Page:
UIDAI probing reported Aadhaar data breach, but denies information leak

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Security editor for ZDnet, Zack Whittaker had tweeted, 'India has a national ID database with the private information of almost 1.2 billion nationals. The report published yesterday by The Tribune claims that their reporters paid Rs. 500 of Indian currency equals to $8 to a person named Anil Kumar for accessing data.

Unique Identification Authority of India (UIDAI), the govt's agency behind the development of Aadhaar told the Tribune that the access was illegal and a major security breach.

Tribune suggested that software is also being sold online that can generate fake Aadhaar cards, an identity document that is required to access an increasing number of government services, including free meals.

Further, Uidai said, since the Aadhaar number is not a secret number, it is to be shared with authorised agencies whenever an Aadhaar holder wishes to avail certain service or benefit of government welfare scheme/s or other services.

The newspaper claimed that it bought the Aadhaar details from someone who is running a WhatsApp group. The biometric information - unique fingerprints, Iris scans - were not accessible from the website, UIDAI has said. The UIDAI said in a statement that "There has not been any Aadhaar data breach". Furthermore, it remains unclear for now the scale of the abuse of this grievance redressal system.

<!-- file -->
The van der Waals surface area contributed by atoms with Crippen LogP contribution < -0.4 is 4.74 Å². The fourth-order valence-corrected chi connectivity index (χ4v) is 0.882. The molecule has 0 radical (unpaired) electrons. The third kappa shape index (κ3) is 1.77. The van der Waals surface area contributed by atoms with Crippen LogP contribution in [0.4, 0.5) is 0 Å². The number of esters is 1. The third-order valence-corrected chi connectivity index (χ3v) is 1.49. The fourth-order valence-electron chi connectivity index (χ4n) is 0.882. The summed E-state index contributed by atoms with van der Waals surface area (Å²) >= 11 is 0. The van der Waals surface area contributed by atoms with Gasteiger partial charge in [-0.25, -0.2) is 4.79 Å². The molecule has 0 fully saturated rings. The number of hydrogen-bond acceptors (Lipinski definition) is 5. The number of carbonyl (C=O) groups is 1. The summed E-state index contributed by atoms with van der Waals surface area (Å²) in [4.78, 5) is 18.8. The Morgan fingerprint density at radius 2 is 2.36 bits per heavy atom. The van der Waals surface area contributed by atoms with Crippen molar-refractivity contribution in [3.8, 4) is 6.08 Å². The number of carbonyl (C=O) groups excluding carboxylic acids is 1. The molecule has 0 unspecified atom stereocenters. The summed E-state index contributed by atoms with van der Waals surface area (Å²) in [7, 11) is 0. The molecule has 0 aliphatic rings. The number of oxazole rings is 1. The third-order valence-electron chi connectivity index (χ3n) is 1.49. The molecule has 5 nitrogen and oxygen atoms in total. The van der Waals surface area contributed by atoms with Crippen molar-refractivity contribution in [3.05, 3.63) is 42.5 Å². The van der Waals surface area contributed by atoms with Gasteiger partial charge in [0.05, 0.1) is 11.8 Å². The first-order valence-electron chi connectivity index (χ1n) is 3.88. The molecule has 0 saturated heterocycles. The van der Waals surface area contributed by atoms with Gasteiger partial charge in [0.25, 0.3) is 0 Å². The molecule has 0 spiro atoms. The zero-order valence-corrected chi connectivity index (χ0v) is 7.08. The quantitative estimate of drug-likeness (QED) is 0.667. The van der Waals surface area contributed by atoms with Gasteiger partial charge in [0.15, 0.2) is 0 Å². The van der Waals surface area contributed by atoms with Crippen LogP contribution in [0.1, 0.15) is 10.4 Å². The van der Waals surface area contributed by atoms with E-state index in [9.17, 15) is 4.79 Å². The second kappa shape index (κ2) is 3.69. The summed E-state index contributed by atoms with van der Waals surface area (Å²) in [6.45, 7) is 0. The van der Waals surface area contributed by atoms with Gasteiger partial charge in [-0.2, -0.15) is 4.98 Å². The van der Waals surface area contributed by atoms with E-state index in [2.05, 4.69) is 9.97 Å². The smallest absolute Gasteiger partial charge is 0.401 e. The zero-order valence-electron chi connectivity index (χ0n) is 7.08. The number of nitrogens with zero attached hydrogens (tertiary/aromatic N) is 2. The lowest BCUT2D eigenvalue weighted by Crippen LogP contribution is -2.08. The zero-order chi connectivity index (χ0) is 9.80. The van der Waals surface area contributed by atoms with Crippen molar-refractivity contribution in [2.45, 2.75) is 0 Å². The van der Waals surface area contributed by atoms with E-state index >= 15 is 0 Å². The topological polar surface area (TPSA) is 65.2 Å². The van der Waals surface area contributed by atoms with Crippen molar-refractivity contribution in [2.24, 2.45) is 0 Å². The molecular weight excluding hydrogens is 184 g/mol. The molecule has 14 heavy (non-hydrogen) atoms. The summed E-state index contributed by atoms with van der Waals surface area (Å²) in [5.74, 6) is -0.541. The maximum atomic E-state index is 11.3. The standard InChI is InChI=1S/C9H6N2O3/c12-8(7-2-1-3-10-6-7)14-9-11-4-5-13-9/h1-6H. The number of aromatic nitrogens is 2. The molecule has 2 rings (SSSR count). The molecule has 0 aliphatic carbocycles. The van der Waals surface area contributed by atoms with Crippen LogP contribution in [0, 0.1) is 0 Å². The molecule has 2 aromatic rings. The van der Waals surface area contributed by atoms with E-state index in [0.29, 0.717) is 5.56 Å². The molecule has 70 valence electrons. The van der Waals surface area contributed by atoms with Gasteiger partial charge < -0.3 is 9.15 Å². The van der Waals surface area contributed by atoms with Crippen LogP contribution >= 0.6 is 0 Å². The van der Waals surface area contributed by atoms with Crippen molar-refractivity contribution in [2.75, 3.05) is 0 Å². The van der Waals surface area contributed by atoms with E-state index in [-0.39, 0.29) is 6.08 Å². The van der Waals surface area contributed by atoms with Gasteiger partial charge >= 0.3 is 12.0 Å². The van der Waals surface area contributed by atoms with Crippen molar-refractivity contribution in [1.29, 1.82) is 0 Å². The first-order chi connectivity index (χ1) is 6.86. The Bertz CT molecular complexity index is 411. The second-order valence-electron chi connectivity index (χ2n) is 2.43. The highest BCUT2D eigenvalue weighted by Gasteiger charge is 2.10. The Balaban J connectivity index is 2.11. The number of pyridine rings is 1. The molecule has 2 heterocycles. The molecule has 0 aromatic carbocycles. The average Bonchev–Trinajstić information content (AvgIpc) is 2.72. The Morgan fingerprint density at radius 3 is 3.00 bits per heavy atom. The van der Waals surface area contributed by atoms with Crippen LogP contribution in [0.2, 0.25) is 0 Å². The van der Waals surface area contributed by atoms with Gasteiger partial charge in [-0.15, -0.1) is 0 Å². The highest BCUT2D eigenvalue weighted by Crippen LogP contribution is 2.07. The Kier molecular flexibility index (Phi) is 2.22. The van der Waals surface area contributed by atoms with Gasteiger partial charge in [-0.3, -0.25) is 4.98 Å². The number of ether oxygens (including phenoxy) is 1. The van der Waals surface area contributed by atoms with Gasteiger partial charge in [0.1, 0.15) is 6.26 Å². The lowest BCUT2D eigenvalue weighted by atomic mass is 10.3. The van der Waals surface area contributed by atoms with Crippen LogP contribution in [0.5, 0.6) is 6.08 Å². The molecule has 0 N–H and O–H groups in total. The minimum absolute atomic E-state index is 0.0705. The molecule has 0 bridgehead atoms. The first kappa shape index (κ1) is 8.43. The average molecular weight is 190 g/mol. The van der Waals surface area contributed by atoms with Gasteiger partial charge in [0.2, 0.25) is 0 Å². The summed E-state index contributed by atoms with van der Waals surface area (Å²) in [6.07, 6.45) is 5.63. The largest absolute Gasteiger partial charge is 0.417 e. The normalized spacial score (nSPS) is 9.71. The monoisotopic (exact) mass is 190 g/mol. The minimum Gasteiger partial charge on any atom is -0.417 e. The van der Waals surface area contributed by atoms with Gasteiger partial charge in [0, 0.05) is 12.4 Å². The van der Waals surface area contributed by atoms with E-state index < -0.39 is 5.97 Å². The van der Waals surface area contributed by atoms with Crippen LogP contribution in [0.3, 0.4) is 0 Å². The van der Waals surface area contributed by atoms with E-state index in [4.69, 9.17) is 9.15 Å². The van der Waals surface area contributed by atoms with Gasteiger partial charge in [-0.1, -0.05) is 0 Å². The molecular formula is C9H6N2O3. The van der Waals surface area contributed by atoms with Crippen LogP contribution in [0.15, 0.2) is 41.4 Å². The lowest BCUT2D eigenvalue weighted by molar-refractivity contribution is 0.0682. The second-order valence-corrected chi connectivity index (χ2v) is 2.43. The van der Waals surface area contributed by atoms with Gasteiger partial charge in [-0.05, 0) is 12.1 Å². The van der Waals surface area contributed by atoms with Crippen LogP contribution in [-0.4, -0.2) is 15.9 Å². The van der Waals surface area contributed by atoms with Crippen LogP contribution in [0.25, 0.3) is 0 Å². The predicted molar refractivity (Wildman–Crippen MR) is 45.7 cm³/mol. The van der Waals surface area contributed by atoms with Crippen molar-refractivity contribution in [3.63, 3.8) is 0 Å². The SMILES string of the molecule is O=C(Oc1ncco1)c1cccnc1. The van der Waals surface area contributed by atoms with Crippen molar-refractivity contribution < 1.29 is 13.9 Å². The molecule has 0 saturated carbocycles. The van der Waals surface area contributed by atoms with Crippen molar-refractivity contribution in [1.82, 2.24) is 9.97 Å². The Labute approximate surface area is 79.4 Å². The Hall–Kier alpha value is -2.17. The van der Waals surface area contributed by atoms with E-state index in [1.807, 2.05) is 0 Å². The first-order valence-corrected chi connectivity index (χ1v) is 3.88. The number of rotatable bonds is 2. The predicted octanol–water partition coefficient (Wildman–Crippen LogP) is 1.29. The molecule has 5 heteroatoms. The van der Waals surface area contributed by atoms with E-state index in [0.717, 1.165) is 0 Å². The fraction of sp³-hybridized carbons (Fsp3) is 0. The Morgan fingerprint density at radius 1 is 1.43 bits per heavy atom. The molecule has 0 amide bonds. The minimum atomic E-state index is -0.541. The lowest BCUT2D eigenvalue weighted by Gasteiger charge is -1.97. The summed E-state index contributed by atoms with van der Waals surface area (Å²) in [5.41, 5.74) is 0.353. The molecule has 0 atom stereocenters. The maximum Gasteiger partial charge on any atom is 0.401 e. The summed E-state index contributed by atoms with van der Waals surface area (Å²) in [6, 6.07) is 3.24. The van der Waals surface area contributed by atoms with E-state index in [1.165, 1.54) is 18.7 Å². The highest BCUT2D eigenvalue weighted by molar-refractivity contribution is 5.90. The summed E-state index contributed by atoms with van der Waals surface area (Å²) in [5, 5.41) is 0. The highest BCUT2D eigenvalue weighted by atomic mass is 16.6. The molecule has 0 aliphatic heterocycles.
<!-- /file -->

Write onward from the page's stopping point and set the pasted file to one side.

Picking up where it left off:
The UIDAI maintains complete log and traceability of the facility and any misuse can be traced and appropriate action taken.

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"Even in grievance redressal system, the designated officer does not have access to biometric details", UIDAI added. Snowden shared his viewpoint after a report came to light last week claiming that private information in almost 1.2 billion Indian nationals in Aadhaar cards has been breached.

Claims of bypassing or duping the Aadhaar enrolment system are totally unfounded.

The statement was reshared by the central ruling party BJP's social media account.

Privacy advocates have warned the government about potential dangers of maintaining a centralised system of such large volume of data.

Snowden said on Twitter, "It is the natural tendency of government to desire ideal records of private lives".

"History has shown that no matter what the laws are, the result is always abuse, " he said.

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